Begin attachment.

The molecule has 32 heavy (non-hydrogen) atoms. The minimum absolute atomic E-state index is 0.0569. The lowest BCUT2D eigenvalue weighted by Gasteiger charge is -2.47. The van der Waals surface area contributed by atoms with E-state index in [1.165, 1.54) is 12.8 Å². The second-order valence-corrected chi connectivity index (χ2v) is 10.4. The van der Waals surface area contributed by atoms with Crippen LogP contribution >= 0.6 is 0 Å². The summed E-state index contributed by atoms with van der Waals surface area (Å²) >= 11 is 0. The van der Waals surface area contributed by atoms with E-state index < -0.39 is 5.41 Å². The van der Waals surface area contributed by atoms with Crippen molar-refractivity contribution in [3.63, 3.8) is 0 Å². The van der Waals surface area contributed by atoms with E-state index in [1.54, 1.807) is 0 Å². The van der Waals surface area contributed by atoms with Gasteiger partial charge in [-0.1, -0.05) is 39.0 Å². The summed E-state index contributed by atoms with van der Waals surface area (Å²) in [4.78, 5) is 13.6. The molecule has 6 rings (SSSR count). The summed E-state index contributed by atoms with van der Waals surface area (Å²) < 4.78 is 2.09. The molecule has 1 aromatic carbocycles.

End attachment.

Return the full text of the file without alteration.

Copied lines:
The molecule has 32 heavy (non-hydrogen) atoms. The minimum absolute atomic E-state index is 0.0569. The lowest BCUT2D eigenvalue weighted by Gasteiger charge is -2.47. The van der Waals surface area contributed by atoms with E-state index in [1.165, 1.54) is 12.8 Å². The second-order valence-corrected chi connectivity index (χ2v) is 10.4. The van der Waals surface area contributed by atoms with Crippen LogP contribution >= 0.6 is 0 Å². The summed E-state index contributed by atoms with van der Waals surface area (Å²) >= 11 is 0. The van der Waals surface area contributed by atoms with E-state index < -0.39 is 5.41 Å². The van der Waals surface area contributed by atoms with Crippen molar-refractivity contribution in [3.63, 3.8) is 0 Å². The van der Waals surface area contributed by atoms with E-state index in [1.54, 1.807) is 0 Å². The van der Waals surface area contributed by atoms with Gasteiger partial charge in [-0.1, -0.05) is 39.0 Å². The summed E-state index contributed by atoms with van der Waals surface area (Å²) in [4.78, 5) is 13.6. The molecule has 6 rings (SSSR count). The summed E-state index contributed by atoms with van der Waals surface area (Å²) < 4.78 is 2.09. The molecule has 1 aromatic carbocycles.